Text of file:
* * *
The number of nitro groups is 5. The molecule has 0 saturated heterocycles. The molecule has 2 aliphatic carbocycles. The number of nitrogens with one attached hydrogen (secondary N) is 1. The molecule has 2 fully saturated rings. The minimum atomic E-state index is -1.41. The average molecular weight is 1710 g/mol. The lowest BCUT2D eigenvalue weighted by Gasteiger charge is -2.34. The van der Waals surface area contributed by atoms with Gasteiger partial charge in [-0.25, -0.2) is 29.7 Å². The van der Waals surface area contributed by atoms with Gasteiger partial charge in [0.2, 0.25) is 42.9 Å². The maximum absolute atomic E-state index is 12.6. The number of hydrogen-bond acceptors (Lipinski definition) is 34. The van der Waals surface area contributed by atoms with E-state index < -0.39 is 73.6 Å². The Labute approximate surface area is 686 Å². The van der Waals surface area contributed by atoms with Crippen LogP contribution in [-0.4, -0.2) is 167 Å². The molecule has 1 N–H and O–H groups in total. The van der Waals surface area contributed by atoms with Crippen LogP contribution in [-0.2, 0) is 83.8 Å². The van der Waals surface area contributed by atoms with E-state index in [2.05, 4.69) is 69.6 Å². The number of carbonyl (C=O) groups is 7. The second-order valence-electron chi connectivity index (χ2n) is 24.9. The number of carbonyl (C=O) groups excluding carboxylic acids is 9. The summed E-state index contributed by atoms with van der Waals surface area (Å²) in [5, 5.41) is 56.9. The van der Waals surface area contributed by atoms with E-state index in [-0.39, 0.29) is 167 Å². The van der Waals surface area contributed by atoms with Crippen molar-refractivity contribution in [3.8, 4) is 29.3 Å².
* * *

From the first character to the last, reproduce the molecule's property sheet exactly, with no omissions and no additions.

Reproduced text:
The number of nitro groups is 5. The molecule has 0 saturated heterocycles. The molecule has 2 aliphatic carbocycles. The number of nitrogens with one attached hydrogen (secondary N) is 1. The molecule has 2 fully saturated rings. The minimum atomic E-state index is -1.41. The average molecular weight is 1710 g/mol. The lowest BCUT2D eigenvalue weighted by Gasteiger charge is -2.34. The van der Waals surface area contributed by atoms with Gasteiger partial charge in [-0.25, -0.2) is 29.7 Å². The van der Waals surface area contributed by atoms with Gasteiger partial charge in [0.2, 0.25) is 42.9 Å². The maximum absolute atomic E-state index is 12.6. The number of hydrogen-bond acceptors (Lipinski definition) is 34. The van der Waals surface area contributed by atoms with E-state index < -0.39 is 73.6 Å². The Labute approximate surface area is 686 Å². The van der Waals surface area contributed by atoms with Crippen LogP contribution in [-0.4, -0.2) is 167 Å². The molecule has 1 N–H and O–H groups in total. The van der Waals surface area contributed by atoms with Crippen LogP contribution in [-0.2, 0) is 83.8 Å². The van der Waals surface area contributed by atoms with E-state index in [2.05, 4.69) is 69.6 Å². The number of carbonyl (C=O) groups is 7. The second-order valence-electron chi connectivity index (χ2n) is 24.9. The number of carbonyl (C=O) groups excluding carboxylic acids is 9. The summed E-state index contributed by atoms with van der Waals surface area (Å²) in [5, 5.41) is 56.9. The van der Waals surface area contributed by atoms with E-state index in [-0.39, 0.29) is 167 Å². The van der Waals surface area contributed by atoms with Crippen molar-refractivity contribution in [3.8, 4) is 29.3 Å².